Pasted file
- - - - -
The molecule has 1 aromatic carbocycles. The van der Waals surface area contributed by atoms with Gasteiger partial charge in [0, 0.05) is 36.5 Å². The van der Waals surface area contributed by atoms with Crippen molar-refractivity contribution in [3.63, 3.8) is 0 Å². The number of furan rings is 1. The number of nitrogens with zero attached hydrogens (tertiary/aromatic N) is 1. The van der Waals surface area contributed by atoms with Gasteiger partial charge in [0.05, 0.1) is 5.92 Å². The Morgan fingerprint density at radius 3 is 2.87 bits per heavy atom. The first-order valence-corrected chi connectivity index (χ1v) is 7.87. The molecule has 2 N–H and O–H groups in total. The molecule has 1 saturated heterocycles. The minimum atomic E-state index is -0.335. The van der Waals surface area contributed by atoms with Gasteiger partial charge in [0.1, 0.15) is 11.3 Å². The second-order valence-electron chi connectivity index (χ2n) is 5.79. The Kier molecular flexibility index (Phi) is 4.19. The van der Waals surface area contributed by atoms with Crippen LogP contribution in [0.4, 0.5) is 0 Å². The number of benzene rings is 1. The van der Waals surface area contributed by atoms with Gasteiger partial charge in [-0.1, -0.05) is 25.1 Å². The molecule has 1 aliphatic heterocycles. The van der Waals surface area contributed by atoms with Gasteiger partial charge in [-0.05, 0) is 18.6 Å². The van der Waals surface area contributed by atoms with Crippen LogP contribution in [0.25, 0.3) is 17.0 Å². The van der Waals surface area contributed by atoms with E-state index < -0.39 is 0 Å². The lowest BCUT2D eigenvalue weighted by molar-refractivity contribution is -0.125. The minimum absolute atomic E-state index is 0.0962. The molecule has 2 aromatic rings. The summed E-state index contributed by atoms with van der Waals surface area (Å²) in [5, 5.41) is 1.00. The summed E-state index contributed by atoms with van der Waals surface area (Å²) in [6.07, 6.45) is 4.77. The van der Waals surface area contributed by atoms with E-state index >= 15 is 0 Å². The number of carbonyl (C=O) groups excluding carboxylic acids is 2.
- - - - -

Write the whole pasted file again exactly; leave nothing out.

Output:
The molecule has 1 aromatic carbocycles. The van der Waals surface area contributed by atoms with Gasteiger partial charge in [0, 0.05) is 36.5 Å². The van der Waals surface area contributed by atoms with Crippen molar-refractivity contribution in [3.63, 3.8) is 0 Å². The number of furan rings is 1. The number of nitrogens with zero attached hydrogens (tertiary/aromatic N) is 1. The van der Waals surface area contributed by atoms with Gasteiger partial charge in [0.05, 0.1) is 5.92 Å². The Morgan fingerprint density at radius 3 is 2.87 bits per heavy atom. The first-order valence-corrected chi connectivity index (χ1v) is 7.87. The molecule has 2 N–H and O–H groups in total. The molecule has 1 saturated heterocycles. The minimum atomic E-state index is -0.335. The van der Waals surface area contributed by atoms with Gasteiger partial charge in [0.1, 0.15) is 11.3 Å². The second-order valence-electron chi connectivity index (χ2n) is 5.79. The Kier molecular flexibility index (Phi) is 4.19. The van der Waals surface area contributed by atoms with Crippen LogP contribution in [0.4, 0.5) is 0 Å². The number of benzene rings is 1. The van der Waals surface area contributed by atoms with Gasteiger partial charge in [-0.1, -0.05) is 25.1 Å². The molecule has 1 aliphatic heterocycles. The van der Waals surface area contributed by atoms with Gasteiger partial charge in [-0.05, 0) is 18.6 Å². The van der Waals surface area contributed by atoms with Crippen LogP contribution in [0.25, 0.3) is 17.0 Å². The van der Waals surface area contributed by atoms with E-state index < -0.39 is 0 Å². The lowest BCUT2D eigenvalue weighted by molar-refractivity contribution is -0.125. The minimum absolute atomic E-state index is 0.0962. The molecule has 2 aromatic rings. The summed E-state index contributed by atoms with van der Waals surface area (Å²) in [5, 5.41) is 1.00. The summed E-state index contributed by atoms with van der Waals surface area (Å²) in [6.07, 6.45) is 4.77. The van der Waals surface area contributed by atoms with E-state index >= 15 is 0 Å². The number of carbonyl (C=O) groups excluding carboxylic acids is 2.